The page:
How Viewers Find Content

Since 2012, the number of original scripted shows introduced each year has been increasing at a dizzying pace. Past studies have found that most consumers are happy with this embarrassment of riches, saying they spend more of their time than ever before watching shows they “really like”.

But is it possible to have too much of a good thing and do viewers even know where to start?

These questions made it more important than ever to understand (1) how consumers decide what to view, and (2) how to make sure content cuts through the clutter, so shows have a chance to even be considered. Hub Entertainment Research embarked on a study in October 2017 called Conquering Content. The goal was to find out why viewers discover and choose some content over others.

Hub conducted an online survey among 2,214 U.S. consumers age 16-74 who have broadband access at home and watch a minimum of 5 hours of TV per week. The survey yielded the following findings:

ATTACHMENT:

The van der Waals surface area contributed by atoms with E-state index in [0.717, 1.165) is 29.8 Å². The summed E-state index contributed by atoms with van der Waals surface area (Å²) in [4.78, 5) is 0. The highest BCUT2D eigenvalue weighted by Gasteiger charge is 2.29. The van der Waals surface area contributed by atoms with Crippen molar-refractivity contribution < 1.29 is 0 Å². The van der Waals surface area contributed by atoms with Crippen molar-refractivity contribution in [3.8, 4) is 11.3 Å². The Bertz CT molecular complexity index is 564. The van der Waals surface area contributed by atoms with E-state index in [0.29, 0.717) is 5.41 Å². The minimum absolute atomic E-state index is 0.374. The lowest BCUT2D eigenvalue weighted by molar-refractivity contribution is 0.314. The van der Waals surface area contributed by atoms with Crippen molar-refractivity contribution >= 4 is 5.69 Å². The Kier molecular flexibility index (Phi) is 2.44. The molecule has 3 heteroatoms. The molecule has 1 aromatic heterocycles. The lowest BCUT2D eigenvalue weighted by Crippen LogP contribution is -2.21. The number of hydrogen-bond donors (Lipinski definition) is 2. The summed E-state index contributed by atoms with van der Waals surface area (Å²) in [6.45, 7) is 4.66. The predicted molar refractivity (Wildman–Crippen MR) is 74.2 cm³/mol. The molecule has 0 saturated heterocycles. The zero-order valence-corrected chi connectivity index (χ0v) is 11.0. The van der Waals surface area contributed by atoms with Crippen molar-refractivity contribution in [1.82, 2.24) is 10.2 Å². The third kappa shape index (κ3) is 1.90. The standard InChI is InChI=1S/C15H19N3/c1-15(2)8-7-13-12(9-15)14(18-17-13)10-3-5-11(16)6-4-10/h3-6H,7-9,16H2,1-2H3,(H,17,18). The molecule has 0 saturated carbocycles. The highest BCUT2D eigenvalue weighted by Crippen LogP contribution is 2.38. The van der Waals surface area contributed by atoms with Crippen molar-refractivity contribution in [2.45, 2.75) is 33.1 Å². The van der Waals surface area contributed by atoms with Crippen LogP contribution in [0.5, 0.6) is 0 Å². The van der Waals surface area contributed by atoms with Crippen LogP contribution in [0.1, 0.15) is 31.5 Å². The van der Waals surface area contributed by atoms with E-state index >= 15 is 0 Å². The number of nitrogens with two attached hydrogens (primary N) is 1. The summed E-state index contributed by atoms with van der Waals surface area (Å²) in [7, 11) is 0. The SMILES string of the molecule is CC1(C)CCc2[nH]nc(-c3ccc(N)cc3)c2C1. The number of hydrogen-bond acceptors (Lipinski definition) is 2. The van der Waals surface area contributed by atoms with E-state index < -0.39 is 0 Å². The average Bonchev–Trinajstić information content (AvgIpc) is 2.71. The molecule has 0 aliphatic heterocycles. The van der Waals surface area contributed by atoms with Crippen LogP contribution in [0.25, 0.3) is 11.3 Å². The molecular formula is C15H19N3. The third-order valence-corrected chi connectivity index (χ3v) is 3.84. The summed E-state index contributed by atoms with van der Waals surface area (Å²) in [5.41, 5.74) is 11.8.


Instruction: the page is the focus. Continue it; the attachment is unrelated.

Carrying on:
Online has overtaken pay TV as the home of favorite shows: For the first time, more people say they watch their favorite show on an online platform than through a pay TV source. See Figure 1.

Diffusion of content continues to reduce the impact of network brands: About 40% of respondents say network brands are not a big factor in which shows they watch and almost a quarter give it the lowest possible importance ranking.

Pay TV show discovery is driven by advertising, but online shows are spread by word of mouth: Those watching an online show are more likely to have heard about it from another person as opposed to through advertising.

We are approaching subscription saturation: Consumers are managing more subscriptions than ever before, so new services will need to offer compelling content that isn’t available anywhere else.

The past five years have seen the TV landscape change significantly - with ever expanding viewing options, a full pipeline of new content and a fractured system for discovery. As technology and viewing behavior evolve we will see platform consolidation, a niche and genre content focus and a drastic change in bundling of channels and services.

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